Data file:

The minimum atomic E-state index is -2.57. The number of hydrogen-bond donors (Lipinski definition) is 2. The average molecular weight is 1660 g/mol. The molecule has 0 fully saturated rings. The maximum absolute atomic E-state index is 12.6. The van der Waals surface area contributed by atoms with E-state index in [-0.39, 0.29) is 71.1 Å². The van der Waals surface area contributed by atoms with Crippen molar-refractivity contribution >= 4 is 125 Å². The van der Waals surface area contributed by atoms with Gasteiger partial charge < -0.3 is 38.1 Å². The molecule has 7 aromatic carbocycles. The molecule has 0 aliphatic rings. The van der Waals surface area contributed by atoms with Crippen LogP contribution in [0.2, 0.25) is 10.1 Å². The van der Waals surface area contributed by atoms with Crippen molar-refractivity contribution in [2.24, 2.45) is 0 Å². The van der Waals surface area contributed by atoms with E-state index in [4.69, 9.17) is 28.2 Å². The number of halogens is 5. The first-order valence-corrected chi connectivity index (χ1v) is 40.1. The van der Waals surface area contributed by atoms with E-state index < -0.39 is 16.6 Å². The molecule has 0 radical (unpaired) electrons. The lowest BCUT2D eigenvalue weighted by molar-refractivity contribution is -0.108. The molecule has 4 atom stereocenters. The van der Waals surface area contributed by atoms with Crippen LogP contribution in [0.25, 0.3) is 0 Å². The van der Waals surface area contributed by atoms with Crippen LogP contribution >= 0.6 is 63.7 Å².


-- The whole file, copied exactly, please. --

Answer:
The minimum atomic E-state index is -2.57. The number of hydrogen-bond donors (Lipinski definition) is 2. The average molecular weight is 1660 g/mol. The molecule has 0 fully saturated rings. The maximum absolute atomic E-state index is 12.6. The van der Waals surface area contributed by atoms with E-state index in [-0.39, 0.29) is 71.1 Å². The van der Waals surface area contributed by atoms with Crippen molar-refractivity contribution >= 4 is 125 Å². The van der Waals surface area contributed by atoms with Gasteiger partial charge < -0.3 is 38.1 Å². The molecule has 7 aromatic carbocycles. The molecule has 0 aliphatic rings. The van der Waals surface area contributed by atoms with Crippen LogP contribution in [0.2, 0.25) is 10.1 Å². The van der Waals surface area contributed by atoms with Crippen molar-refractivity contribution in [2.24, 2.45) is 0 Å². The van der Waals surface area contributed by atoms with E-state index in [4.69, 9.17) is 28.2 Å². The number of halogens is 5. The first-order valence-corrected chi connectivity index (χ1v) is 40.1. The van der Waals surface area contributed by atoms with E-state index < -0.39 is 16.6 Å². The molecule has 0 radical (unpaired) electrons. The lowest BCUT2D eigenvalue weighted by molar-refractivity contribution is -0.108. The molecule has 4 atom stereocenters. The van der Waals surface area contributed by atoms with Crippen LogP contribution in [0.25, 0.3) is 0 Å². The van der Waals surface area contributed by atoms with Crippen LogP contribution >= 0.6 is 63.7 Å².